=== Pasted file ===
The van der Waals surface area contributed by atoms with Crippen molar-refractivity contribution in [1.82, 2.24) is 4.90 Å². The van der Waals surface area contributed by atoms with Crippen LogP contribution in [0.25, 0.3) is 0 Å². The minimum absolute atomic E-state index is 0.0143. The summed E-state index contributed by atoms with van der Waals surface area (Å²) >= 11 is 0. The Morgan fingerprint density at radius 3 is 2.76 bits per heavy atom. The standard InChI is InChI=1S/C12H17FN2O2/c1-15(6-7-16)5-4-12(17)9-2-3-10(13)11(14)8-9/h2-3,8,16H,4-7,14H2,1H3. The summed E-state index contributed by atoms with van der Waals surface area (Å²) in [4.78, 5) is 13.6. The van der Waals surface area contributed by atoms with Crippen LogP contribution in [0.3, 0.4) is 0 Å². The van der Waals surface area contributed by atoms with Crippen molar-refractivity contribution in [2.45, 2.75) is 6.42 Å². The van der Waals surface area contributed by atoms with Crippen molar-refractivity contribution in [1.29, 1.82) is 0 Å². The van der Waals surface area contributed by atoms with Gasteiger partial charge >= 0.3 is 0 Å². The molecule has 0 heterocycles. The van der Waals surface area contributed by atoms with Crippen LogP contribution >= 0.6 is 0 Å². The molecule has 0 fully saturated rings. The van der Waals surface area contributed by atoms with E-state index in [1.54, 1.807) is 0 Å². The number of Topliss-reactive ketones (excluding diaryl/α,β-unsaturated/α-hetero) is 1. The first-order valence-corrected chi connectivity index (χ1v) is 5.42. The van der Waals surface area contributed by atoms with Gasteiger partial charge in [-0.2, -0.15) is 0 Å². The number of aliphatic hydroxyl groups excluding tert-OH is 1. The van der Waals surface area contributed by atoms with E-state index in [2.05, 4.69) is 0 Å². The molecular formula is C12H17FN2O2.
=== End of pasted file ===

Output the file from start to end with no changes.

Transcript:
The van der Waals surface area contributed by atoms with Crippen molar-refractivity contribution in [1.82, 2.24) is 4.90 Å². The van der Waals surface area contributed by atoms with Crippen LogP contribution in [0.25, 0.3) is 0 Å². The minimum absolute atomic E-state index is 0.0143. The summed E-state index contributed by atoms with van der Waals surface area (Å²) >= 11 is 0. The Morgan fingerprint density at radius 3 is 2.76 bits per heavy atom. The standard InChI is InChI=1S/C12H17FN2O2/c1-15(6-7-16)5-4-12(17)9-2-3-10(13)11(14)8-9/h2-3,8,16H,4-7,14H2,1H3. The summed E-state index contributed by atoms with van der Waals surface area (Å²) in [4.78, 5) is 13.6. The van der Waals surface area contributed by atoms with Crippen LogP contribution in [0.3, 0.4) is 0 Å². The van der Waals surface area contributed by atoms with Crippen molar-refractivity contribution in [2.45, 2.75) is 6.42 Å². The van der Waals surface area contributed by atoms with Crippen molar-refractivity contribution in [1.29, 1.82) is 0 Å². The van der Waals surface area contributed by atoms with Gasteiger partial charge >= 0.3 is 0 Å². The molecule has 0 heterocycles. The van der Waals surface area contributed by atoms with Crippen LogP contribution >= 0.6 is 0 Å². The molecule has 0 fully saturated rings. The van der Waals surface area contributed by atoms with E-state index in [1.54, 1.807) is 0 Å². The number of Topliss-reactive ketones (excluding diaryl/α,β-unsaturated/α-hetero) is 1. The first-order valence-corrected chi connectivity index (χ1v) is 5.42. The van der Waals surface area contributed by atoms with Gasteiger partial charge in [-0.2, -0.15) is 0 Å². The number of aliphatic hydroxyl groups excluding tert-OH is 1. The van der Waals surface area contributed by atoms with E-state index in [2.05, 4.69) is 0 Å². The molecular formula is C12H17FN2O2.